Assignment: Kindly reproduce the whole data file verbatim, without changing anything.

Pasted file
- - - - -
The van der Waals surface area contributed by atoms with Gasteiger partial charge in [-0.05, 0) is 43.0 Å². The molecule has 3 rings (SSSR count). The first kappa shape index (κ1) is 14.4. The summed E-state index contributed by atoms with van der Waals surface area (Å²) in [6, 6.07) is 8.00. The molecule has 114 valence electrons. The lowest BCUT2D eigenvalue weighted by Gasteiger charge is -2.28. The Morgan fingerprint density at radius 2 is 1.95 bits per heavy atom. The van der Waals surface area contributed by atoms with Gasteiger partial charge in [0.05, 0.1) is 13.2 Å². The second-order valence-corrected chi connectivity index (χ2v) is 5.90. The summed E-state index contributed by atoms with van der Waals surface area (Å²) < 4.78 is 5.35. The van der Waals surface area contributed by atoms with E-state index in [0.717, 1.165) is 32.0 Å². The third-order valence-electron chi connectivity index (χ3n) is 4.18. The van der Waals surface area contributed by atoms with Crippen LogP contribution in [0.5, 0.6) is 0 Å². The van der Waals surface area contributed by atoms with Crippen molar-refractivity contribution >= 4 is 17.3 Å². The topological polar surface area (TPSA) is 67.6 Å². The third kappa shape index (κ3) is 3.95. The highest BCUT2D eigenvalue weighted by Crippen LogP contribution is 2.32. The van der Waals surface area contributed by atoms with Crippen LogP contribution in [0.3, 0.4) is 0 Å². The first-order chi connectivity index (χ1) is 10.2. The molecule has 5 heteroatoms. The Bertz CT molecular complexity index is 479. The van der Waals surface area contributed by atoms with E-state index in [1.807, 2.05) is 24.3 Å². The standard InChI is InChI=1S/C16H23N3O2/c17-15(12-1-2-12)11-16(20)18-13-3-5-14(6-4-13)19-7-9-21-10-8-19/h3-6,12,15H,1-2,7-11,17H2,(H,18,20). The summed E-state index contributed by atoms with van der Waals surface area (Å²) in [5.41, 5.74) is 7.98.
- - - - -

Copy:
The van der Waals surface area contributed by atoms with Gasteiger partial charge in [-0.05, 0) is 43.0 Å². The molecule has 3 rings (SSSR count). The first kappa shape index (κ1) is 14.4. The summed E-state index contributed by atoms with van der Waals surface area (Å²) in [6, 6.07) is 8.00. The molecule has 114 valence electrons. The lowest BCUT2D eigenvalue weighted by Gasteiger charge is -2.28. The Morgan fingerprint density at radius 2 is 1.95 bits per heavy atom. The van der Waals surface area contributed by atoms with Gasteiger partial charge in [0.05, 0.1) is 13.2 Å². The second-order valence-corrected chi connectivity index (χ2v) is 5.90. The summed E-state index contributed by atoms with van der Waals surface area (Å²) < 4.78 is 5.35. The van der Waals surface area contributed by atoms with E-state index in [0.717, 1.165) is 32.0 Å². The third-order valence-electron chi connectivity index (χ3n) is 4.18. The van der Waals surface area contributed by atoms with Crippen LogP contribution in [0.5, 0.6) is 0 Å². The van der Waals surface area contributed by atoms with Crippen molar-refractivity contribution >= 4 is 17.3 Å². The topological polar surface area (TPSA) is 67.6 Å². The third kappa shape index (κ3) is 3.95. The highest BCUT2D eigenvalue weighted by Crippen LogP contribution is 2.32. The van der Waals surface area contributed by atoms with Crippen LogP contribution in [0.3, 0.4) is 0 Å². The first-order chi connectivity index (χ1) is 10.2. The molecule has 5 heteroatoms. The Bertz CT molecular complexity index is 479. The van der Waals surface area contributed by atoms with E-state index in [1.807, 2.05) is 24.3 Å². The standard InChI is InChI=1S/C16H23N3O2/c17-15(12-1-2-12)11-16(20)18-13-3-5-14(6-4-13)19-7-9-21-10-8-19/h3-6,12,15H,1-2,7-11,17H2,(H,18,20). The summed E-state index contributed by atoms with van der Waals surface area (Å²) in [5.41, 5.74) is 7.98.